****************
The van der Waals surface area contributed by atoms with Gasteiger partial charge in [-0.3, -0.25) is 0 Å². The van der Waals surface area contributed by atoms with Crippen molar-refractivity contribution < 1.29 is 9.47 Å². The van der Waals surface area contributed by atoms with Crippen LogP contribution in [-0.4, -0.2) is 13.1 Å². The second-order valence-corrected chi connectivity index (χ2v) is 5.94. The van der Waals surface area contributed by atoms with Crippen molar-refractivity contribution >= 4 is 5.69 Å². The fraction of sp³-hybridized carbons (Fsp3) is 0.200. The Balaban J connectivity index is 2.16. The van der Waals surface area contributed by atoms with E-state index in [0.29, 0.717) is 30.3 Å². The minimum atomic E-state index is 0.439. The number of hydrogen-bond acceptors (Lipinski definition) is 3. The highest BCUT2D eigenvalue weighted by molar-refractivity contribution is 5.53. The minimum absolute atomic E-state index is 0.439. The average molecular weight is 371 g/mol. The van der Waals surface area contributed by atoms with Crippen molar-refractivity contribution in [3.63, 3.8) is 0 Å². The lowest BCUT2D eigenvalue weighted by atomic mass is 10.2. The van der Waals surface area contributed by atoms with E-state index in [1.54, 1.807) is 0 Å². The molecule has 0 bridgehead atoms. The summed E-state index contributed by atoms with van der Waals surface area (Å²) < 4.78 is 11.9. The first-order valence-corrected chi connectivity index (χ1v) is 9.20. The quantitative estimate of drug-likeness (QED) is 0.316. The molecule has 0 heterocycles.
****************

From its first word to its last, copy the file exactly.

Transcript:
The van der Waals surface area contributed by atoms with Gasteiger partial charge in [-0.3, -0.25) is 0 Å². The van der Waals surface area contributed by atoms with Crippen molar-refractivity contribution < 1.29 is 9.47 Å². The van der Waals surface area contributed by atoms with Crippen LogP contribution in [-0.4, -0.2) is 13.1 Å². The second-order valence-corrected chi connectivity index (χ2v) is 5.94. The van der Waals surface area contributed by atoms with Crippen molar-refractivity contribution >= 4 is 5.69 Å². The fraction of sp³-hybridized carbons (Fsp3) is 0.200. The Balaban J connectivity index is 2.16. The van der Waals surface area contributed by atoms with E-state index in [0.29, 0.717) is 30.3 Å². The minimum atomic E-state index is 0.439. The number of hydrogen-bond acceptors (Lipinski definition) is 3. The highest BCUT2D eigenvalue weighted by molar-refractivity contribution is 5.53. The minimum absolute atomic E-state index is 0.439. The average molecular weight is 371 g/mol. The van der Waals surface area contributed by atoms with Crippen molar-refractivity contribution in [3.63, 3.8) is 0 Å². The lowest BCUT2D eigenvalue weighted by atomic mass is 10.2. The van der Waals surface area contributed by atoms with E-state index in [1.54, 1.807) is 0 Å². The molecule has 0 bridgehead atoms. The summed E-state index contributed by atoms with van der Waals surface area (Å²) < 4.78 is 11.9. The first-order valence-corrected chi connectivity index (χ1v) is 9.20. The quantitative estimate of drug-likeness (QED) is 0.316. The molecule has 0 heterocycles.